By Lise Alves, Senior Contributing Reporter
SÃO PAULO, BRAZIL – With the increase of regional organized crime, whose operations have reached many countries at once, government representatives from Brazil, Argentina, Bolivia, Chile, Paraguay and Uruguay met this week to devise a plan to broaden their joint efforts to combat border crime.
“We express our concern at the increase in transnational organized crime in our region, as well as at the potential impacts of global threats such as international terrorism and cybercrime, and in this regard we recognize that, in the context of current security, cooperation mechanisms are central tools for reinforcing joint action by States,” stated the declaration signed by representatives from the six nations.
According to the declaration the six countries agreed to strengthen inter-agency cooperation, encourage the greater knowledge of border problems and improve their communication channels dealing with transnational crimes and crimes against human rights.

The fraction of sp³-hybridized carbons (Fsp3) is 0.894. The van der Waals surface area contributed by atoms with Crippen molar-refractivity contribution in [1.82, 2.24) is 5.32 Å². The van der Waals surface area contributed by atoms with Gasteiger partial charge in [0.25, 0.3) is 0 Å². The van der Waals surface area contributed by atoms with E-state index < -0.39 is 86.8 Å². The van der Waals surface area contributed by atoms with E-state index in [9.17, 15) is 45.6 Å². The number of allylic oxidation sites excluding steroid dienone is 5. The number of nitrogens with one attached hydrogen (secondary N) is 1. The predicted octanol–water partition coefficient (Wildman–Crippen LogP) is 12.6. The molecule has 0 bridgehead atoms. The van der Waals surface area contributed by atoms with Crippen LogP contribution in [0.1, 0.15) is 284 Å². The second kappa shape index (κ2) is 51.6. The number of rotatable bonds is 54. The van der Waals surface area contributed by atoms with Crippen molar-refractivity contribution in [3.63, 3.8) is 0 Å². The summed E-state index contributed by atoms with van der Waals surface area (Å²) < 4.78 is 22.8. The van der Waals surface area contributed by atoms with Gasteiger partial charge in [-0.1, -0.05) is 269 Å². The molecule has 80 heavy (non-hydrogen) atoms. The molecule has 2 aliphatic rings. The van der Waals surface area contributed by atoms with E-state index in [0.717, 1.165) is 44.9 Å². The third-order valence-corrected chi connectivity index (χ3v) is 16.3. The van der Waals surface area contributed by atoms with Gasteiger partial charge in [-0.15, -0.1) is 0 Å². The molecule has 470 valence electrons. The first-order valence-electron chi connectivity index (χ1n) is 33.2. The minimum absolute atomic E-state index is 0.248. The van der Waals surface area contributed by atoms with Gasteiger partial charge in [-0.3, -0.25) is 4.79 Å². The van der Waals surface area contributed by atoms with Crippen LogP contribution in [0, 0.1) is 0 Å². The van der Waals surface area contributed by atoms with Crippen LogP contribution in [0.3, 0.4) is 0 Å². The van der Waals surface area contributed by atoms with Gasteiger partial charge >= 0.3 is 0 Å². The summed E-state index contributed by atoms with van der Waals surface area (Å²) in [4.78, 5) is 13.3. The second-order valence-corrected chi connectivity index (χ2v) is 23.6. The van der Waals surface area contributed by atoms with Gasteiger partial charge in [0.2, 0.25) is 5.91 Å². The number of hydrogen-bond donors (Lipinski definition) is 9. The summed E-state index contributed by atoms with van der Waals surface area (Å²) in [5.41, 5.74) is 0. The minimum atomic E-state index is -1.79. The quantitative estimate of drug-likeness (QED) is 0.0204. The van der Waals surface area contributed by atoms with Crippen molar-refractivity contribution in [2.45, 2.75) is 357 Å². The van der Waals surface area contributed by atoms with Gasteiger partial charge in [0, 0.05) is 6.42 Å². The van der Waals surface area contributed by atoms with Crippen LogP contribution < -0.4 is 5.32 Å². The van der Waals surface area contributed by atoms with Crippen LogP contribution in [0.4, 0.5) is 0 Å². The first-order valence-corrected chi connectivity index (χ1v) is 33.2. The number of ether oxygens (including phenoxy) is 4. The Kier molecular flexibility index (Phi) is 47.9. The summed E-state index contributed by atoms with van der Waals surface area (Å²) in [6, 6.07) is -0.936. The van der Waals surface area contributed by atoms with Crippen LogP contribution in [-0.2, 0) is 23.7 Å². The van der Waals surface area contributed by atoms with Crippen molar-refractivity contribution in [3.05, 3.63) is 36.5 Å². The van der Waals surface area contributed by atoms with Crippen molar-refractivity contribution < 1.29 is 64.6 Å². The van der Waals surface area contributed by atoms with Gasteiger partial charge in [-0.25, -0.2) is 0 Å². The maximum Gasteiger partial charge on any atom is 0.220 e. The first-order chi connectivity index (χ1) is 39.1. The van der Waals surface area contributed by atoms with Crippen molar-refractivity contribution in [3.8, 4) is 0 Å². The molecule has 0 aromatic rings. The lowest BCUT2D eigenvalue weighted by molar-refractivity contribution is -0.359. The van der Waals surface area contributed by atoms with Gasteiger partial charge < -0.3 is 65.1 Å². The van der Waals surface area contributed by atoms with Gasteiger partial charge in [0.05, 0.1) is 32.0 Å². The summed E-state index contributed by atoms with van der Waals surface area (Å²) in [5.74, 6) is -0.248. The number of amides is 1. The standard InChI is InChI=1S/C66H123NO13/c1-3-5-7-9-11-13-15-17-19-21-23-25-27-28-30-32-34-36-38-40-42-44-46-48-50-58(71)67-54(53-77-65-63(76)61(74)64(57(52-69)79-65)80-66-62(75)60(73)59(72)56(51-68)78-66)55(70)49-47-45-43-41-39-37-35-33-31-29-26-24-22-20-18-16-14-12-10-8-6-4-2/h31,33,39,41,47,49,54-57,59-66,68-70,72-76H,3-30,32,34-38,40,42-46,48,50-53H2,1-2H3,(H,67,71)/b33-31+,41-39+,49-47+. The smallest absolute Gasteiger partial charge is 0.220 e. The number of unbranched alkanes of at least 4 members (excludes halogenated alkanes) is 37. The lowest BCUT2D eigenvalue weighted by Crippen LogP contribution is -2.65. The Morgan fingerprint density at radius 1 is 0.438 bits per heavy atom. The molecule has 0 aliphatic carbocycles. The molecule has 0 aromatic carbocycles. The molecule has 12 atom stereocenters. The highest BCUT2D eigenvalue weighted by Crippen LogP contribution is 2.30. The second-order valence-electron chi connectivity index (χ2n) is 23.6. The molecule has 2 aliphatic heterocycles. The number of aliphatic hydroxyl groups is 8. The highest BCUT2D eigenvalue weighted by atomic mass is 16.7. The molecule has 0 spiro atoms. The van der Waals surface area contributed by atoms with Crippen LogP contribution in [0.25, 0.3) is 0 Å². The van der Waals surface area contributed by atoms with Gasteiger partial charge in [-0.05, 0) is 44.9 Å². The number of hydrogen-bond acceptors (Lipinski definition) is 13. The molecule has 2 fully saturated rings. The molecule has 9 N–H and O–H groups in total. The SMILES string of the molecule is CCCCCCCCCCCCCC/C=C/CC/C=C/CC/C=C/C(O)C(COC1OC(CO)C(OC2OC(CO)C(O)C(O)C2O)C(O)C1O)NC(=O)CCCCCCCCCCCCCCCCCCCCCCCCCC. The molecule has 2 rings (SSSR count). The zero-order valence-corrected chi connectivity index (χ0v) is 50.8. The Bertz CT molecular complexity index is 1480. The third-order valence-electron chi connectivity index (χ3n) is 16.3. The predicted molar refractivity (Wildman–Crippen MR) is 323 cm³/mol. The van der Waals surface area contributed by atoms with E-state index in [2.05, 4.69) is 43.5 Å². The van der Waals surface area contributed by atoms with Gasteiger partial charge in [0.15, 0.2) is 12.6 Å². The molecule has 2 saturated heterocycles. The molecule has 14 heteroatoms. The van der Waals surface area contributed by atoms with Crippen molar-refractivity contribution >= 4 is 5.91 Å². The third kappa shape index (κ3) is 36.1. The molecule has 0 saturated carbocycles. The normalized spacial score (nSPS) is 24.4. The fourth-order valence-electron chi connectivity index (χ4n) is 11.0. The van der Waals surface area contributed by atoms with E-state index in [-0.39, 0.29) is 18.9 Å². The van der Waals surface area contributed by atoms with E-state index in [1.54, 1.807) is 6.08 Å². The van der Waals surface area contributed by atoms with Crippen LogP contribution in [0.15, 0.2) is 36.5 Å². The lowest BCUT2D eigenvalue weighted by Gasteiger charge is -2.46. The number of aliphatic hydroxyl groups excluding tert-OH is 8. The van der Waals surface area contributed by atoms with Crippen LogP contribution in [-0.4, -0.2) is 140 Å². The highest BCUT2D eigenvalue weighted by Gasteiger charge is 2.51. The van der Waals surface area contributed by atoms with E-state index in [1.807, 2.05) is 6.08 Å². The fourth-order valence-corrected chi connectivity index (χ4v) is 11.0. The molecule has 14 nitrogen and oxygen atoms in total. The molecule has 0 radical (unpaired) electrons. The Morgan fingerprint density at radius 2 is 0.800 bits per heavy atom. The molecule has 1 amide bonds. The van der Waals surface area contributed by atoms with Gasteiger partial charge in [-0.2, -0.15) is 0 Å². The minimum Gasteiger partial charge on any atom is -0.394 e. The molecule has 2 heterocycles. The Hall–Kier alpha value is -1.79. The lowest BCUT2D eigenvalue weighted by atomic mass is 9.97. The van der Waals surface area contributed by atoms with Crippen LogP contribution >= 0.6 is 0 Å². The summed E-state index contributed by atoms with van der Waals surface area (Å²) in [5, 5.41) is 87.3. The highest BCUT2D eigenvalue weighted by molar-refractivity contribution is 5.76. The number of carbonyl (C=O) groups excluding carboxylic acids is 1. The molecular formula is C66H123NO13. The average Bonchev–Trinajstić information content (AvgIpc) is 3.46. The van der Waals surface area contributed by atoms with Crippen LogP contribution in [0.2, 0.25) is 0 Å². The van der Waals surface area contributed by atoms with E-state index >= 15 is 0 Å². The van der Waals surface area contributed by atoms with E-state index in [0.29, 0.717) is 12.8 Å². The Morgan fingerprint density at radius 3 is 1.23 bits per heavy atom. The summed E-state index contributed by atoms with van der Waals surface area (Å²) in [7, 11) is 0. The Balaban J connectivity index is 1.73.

Officials noted that transnational crimes, such as trafficking of firearms, drugs and persons, are at the heart of many of the security problems in the region, “Stricter monitoring of border crossings and surveillance by land, air, and sea, along the borders should be prioritized, improved and modernized on an ongoing basis to deal with the new dynamics of transnational organized crime.”
For Brazilian Justice Minister, Alexandre de Moraes, border crimes are directly linked to homicide rates in the region. “Latin America has eight percent of the world’s population, but registers more than thirty percent of the homicides in the planet,” stated Moraes at a press conference after the international meeting.
The Brazilian official offered the use of the International Police Cooperation Center to the neighboring countries. The Center was created for the Rio 2016 Olympic and Paralympic Games and the system was used by 56 countries during the sporting events.